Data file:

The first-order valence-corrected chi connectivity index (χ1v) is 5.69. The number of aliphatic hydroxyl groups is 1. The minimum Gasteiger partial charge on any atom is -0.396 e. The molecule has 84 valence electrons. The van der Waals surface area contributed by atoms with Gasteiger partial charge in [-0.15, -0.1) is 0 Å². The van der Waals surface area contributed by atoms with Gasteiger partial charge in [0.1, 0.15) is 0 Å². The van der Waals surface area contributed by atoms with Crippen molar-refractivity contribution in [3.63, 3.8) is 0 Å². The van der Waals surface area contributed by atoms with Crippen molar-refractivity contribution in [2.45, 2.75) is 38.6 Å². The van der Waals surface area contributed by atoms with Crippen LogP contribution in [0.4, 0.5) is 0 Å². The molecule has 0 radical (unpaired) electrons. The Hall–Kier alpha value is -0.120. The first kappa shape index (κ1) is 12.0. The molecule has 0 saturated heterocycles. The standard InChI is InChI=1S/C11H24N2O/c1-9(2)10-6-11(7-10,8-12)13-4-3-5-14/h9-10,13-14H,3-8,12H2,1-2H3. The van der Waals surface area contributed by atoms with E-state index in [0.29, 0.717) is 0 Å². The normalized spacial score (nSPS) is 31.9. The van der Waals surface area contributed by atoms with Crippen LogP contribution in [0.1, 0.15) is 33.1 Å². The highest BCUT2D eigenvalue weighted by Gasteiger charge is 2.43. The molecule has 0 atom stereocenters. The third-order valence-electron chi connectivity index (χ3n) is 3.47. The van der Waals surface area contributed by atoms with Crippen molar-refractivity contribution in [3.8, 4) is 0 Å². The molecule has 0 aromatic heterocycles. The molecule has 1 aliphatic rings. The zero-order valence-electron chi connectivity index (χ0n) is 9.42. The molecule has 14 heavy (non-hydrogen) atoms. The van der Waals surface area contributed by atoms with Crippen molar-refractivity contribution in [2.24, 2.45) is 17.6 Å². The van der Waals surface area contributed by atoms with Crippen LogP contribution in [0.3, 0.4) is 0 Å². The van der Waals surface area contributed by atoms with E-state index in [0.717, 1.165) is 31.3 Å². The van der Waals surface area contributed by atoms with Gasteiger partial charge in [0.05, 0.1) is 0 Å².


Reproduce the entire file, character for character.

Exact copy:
The first-order valence-corrected chi connectivity index (χ1v) is 5.69. The number of aliphatic hydroxyl groups is 1. The minimum Gasteiger partial charge on any atom is -0.396 e. The molecule has 84 valence electrons. The van der Waals surface area contributed by atoms with Gasteiger partial charge in [-0.15, -0.1) is 0 Å². The van der Waals surface area contributed by atoms with Gasteiger partial charge in [0.1, 0.15) is 0 Å². The van der Waals surface area contributed by atoms with Crippen molar-refractivity contribution in [3.63, 3.8) is 0 Å². The van der Waals surface area contributed by atoms with Crippen molar-refractivity contribution in [2.45, 2.75) is 38.6 Å². The van der Waals surface area contributed by atoms with Crippen LogP contribution in [0.4, 0.5) is 0 Å². The molecule has 0 radical (unpaired) electrons. The Hall–Kier alpha value is -0.120. The first kappa shape index (κ1) is 12.0. The molecule has 0 saturated heterocycles. The standard InChI is InChI=1S/C11H24N2O/c1-9(2)10-6-11(7-10,8-12)13-4-3-5-14/h9-10,13-14H,3-8,12H2,1-2H3. The van der Waals surface area contributed by atoms with E-state index in [0.29, 0.717) is 0 Å². The normalized spacial score (nSPS) is 31.9. The van der Waals surface area contributed by atoms with Crippen LogP contribution in [0.1, 0.15) is 33.1 Å². The highest BCUT2D eigenvalue weighted by Gasteiger charge is 2.43. The molecule has 0 atom stereocenters. The third-order valence-electron chi connectivity index (χ3n) is 3.47. The van der Waals surface area contributed by atoms with Crippen molar-refractivity contribution in [3.8, 4) is 0 Å². The molecule has 0 aromatic heterocycles. The molecule has 1 aliphatic rings. The zero-order valence-electron chi connectivity index (χ0n) is 9.42. The molecule has 14 heavy (non-hydrogen) atoms. The van der Waals surface area contributed by atoms with Crippen molar-refractivity contribution in [2.24, 2.45) is 17.6 Å². The van der Waals surface area contributed by atoms with Crippen LogP contribution in [0.3, 0.4) is 0 Å². The van der Waals surface area contributed by atoms with E-state index in [0.717, 1.165) is 31.3 Å². The van der Waals surface area contributed by atoms with Gasteiger partial charge in [0.05, 0.1) is 0 Å².